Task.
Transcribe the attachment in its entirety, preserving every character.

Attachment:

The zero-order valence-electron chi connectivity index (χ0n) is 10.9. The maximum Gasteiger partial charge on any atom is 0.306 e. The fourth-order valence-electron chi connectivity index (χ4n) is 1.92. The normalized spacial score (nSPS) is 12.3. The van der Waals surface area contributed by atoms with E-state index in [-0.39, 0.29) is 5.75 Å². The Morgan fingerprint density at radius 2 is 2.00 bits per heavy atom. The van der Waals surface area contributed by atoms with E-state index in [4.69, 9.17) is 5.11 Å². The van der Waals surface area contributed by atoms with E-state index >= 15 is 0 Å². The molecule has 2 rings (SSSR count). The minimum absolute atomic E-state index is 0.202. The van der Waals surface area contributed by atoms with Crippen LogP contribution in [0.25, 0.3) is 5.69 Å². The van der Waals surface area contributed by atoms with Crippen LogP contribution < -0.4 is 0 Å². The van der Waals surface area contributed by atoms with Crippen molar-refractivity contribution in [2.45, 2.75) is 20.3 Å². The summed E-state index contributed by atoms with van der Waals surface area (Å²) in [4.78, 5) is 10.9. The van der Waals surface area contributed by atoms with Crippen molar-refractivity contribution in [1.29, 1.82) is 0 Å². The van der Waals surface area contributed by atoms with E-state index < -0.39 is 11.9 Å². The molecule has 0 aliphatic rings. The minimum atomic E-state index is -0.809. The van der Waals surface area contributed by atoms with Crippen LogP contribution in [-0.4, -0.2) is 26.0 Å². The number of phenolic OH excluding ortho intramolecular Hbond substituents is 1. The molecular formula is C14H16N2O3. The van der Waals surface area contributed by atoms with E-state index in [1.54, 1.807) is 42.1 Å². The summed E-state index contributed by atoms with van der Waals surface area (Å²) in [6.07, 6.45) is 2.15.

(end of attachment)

The zero-order valence-electron chi connectivity index (χ0n) is 10.9. The maximum Gasteiger partial charge on any atom is 0.306 e. The fourth-order valence-electron chi connectivity index (χ4n) is 1.92. The normalized spacial score (nSPS) is 12.3. The van der Waals surface area contributed by atoms with E-state index in [-0.39, 0.29) is 5.75 Å². The Morgan fingerprint density at radius 2 is 2.00 bits per heavy atom. The van der Waals surface area contributed by atoms with E-state index in [4.69, 9.17) is 5.11 Å². The van der Waals surface area contributed by atoms with E-state index >= 15 is 0 Å². The molecule has 2 rings (SSSR count). The minimum absolute atomic E-state index is 0.202. The van der Waals surface area contributed by atoms with Crippen LogP contribution in [0.25, 0.3) is 5.69 Å². The van der Waals surface area contributed by atoms with Crippen LogP contribution < -0.4 is 0 Å². The van der Waals surface area contributed by atoms with Crippen molar-refractivity contribution in [2.45, 2.75) is 20.3 Å². The summed E-state index contributed by atoms with van der Waals surface area (Å²) in [4.78, 5) is 10.9. The van der Waals surface area contributed by atoms with Crippen molar-refractivity contribution in [1.29, 1.82) is 0 Å². The van der Waals surface area contributed by atoms with E-state index < -0.39 is 11.9 Å². The molecule has 0 aliphatic rings. The minimum atomic E-state index is -0.809. The van der Waals surface area contributed by atoms with Crippen LogP contribution in [-0.4, -0.2) is 26.0 Å². The number of phenolic OH excluding ortho intramolecular Hbond substituents is 1. The molecular formula is C14H16N2O3. The van der Waals surface area contributed by atoms with E-state index in [1.54, 1.807) is 42.1 Å². The summed E-state index contributed by atoms with van der Waals surface area (Å²) in [6.07, 6.45) is 2.15.